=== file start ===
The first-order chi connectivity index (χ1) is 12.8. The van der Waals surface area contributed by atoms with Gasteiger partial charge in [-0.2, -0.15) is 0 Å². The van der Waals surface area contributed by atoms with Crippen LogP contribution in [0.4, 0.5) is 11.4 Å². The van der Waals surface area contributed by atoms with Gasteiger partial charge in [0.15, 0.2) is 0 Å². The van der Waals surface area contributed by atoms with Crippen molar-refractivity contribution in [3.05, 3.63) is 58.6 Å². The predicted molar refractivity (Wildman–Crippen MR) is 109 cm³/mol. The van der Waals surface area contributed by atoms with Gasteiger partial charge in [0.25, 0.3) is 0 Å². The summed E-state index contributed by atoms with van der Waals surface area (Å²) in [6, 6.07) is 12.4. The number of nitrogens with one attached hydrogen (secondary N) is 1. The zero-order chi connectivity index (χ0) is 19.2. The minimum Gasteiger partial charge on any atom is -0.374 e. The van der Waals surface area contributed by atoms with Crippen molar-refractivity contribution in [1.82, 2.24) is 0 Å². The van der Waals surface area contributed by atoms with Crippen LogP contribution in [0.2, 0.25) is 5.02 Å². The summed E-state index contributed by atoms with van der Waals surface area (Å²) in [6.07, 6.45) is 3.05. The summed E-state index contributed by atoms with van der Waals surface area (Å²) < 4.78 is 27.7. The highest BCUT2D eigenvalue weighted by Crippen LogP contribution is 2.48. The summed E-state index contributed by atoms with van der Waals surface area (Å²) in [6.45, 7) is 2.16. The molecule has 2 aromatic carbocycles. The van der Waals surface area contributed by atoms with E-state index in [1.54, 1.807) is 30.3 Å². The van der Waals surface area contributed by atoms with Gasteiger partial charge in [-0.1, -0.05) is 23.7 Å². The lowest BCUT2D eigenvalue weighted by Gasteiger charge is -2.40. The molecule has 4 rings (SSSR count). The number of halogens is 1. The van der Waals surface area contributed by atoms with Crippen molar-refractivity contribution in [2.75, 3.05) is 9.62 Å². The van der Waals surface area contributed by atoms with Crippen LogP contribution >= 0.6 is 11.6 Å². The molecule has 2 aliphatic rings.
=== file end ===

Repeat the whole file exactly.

The first-order chi connectivity index (χ1) is 12.8. The van der Waals surface area contributed by atoms with Gasteiger partial charge in [-0.2, -0.15) is 0 Å². The van der Waals surface area contributed by atoms with Crippen LogP contribution in [0.4, 0.5) is 11.4 Å². The van der Waals surface area contributed by atoms with Gasteiger partial charge in [0.15, 0.2) is 0 Å². The van der Waals surface area contributed by atoms with Crippen molar-refractivity contribution in [3.05, 3.63) is 58.6 Å². The predicted molar refractivity (Wildman–Crippen MR) is 109 cm³/mol. The van der Waals surface area contributed by atoms with Gasteiger partial charge in [0.25, 0.3) is 0 Å². The summed E-state index contributed by atoms with van der Waals surface area (Å²) in [6, 6.07) is 12.4. The number of nitrogens with one attached hydrogen (secondary N) is 1. The zero-order chi connectivity index (χ0) is 19.2. The minimum Gasteiger partial charge on any atom is -0.374 e. The van der Waals surface area contributed by atoms with Crippen molar-refractivity contribution in [1.82, 2.24) is 0 Å². The van der Waals surface area contributed by atoms with Crippen LogP contribution in [0.2, 0.25) is 5.02 Å². The summed E-state index contributed by atoms with van der Waals surface area (Å²) in [6.07, 6.45) is 3.05. The summed E-state index contributed by atoms with van der Waals surface area (Å²) < 4.78 is 27.7. The highest BCUT2D eigenvalue weighted by Crippen LogP contribution is 2.48. The summed E-state index contributed by atoms with van der Waals surface area (Å²) in [6.45, 7) is 2.16. The molecule has 2 aromatic carbocycles. The van der Waals surface area contributed by atoms with E-state index in [1.54, 1.807) is 30.3 Å². The van der Waals surface area contributed by atoms with Gasteiger partial charge in [-0.1, -0.05) is 23.7 Å². The lowest BCUT2D eigenvalue weighted by Gasteiger charge is -2.40. The molecule has 4 rings (SSSR count). The number of halogens is 1. The van der Waals surface area contributed by atoms with Crippen molar-refractivity contribution in [2.75, 3.05) is 9.62 Å². The van der Waals surface area contributed by atoms with Crippen LogP contribution >= 0.6 is 11.6 Å². The molecule has 2 aliphatic rings.